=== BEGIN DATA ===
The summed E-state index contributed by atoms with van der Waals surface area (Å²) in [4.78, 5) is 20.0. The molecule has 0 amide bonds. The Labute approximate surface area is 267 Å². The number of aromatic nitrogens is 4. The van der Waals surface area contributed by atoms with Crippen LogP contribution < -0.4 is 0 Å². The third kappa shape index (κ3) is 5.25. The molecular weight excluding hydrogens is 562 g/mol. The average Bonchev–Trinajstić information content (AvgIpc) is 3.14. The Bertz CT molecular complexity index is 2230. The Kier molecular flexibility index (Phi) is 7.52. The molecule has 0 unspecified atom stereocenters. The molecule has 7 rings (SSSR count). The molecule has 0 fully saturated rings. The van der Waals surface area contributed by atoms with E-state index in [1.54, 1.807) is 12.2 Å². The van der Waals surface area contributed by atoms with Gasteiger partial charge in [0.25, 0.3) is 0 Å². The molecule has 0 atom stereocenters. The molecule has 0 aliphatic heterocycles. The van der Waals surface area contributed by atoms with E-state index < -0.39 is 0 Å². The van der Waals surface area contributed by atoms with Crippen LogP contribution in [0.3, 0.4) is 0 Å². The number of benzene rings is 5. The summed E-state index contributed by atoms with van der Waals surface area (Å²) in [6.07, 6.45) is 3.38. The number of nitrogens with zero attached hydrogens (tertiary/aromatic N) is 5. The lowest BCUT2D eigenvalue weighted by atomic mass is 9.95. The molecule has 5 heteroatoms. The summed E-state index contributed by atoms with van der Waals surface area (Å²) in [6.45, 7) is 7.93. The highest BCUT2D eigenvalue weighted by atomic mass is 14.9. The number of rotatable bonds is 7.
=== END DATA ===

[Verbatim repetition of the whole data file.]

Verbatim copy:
The summed E-state index contributed by atoms with van der Waals surface area (Å²) in [4.78, 5) is 20.0. The molecule has 0 amide bonds. The Labute approximate surface area is 267 Å². The number of aromatic nitrogens is 4. The van der Waals surface area contributed by atoms with Crippen LogP contribution < -0.4 is 0 Å². The third kappa shape index (κ3) is 5.25. The molecular weight excluding hydrogens is 562 g/mol. The average Bonchev–Trinajstić information content (AvgIpc) is 3.14. The Bertz CT molecular complexity index is 2230. The Kier molecular flexibility index (Phi) is 7.52. The molecule has 0 unspecified atom stereocenters. The molecule has 7 rings (SSSR count). The molecule has 0 fully saturated rings. The van der Waals surface area contributed by atoms with E-state index in [1.54, 1.807) is 12.2 Å². The van der Waals surface area contributed by atoms with Gasteiger partial charge in [0.25, 0.3) is 0 Å². The molecule has 0 atom stereocenters. The molecule has 0 aliphatic heterocycles. The van der Waals surface area contributed by atoms with E-state index < -0.39 is 0 Å². The van der Waals surface area contributed by atoms with Crippen LogP contribution in [0.3, 0.4) is 0 Å². The number of benzene rings is 5. The summed E-state index contributed by atoms with van der Waals surface area (Å²) in [6.07, 6.45) is 3.38. The number of nitrogens with zero attached hydrogens (tertiary/aromatic N) is 5. The lowest BCUT2D eigenvalue weighted by atomic mass is 9.95. The molecule has 5 heteroatoms. The summed E-state index contributed by atoms with van der Waals surface area (Å²) in [6.45, 7) is 7.93. The highest BCUT2D eigenvalue weighted by atomic mass is 14.9. The number of rotatable bonds is 7.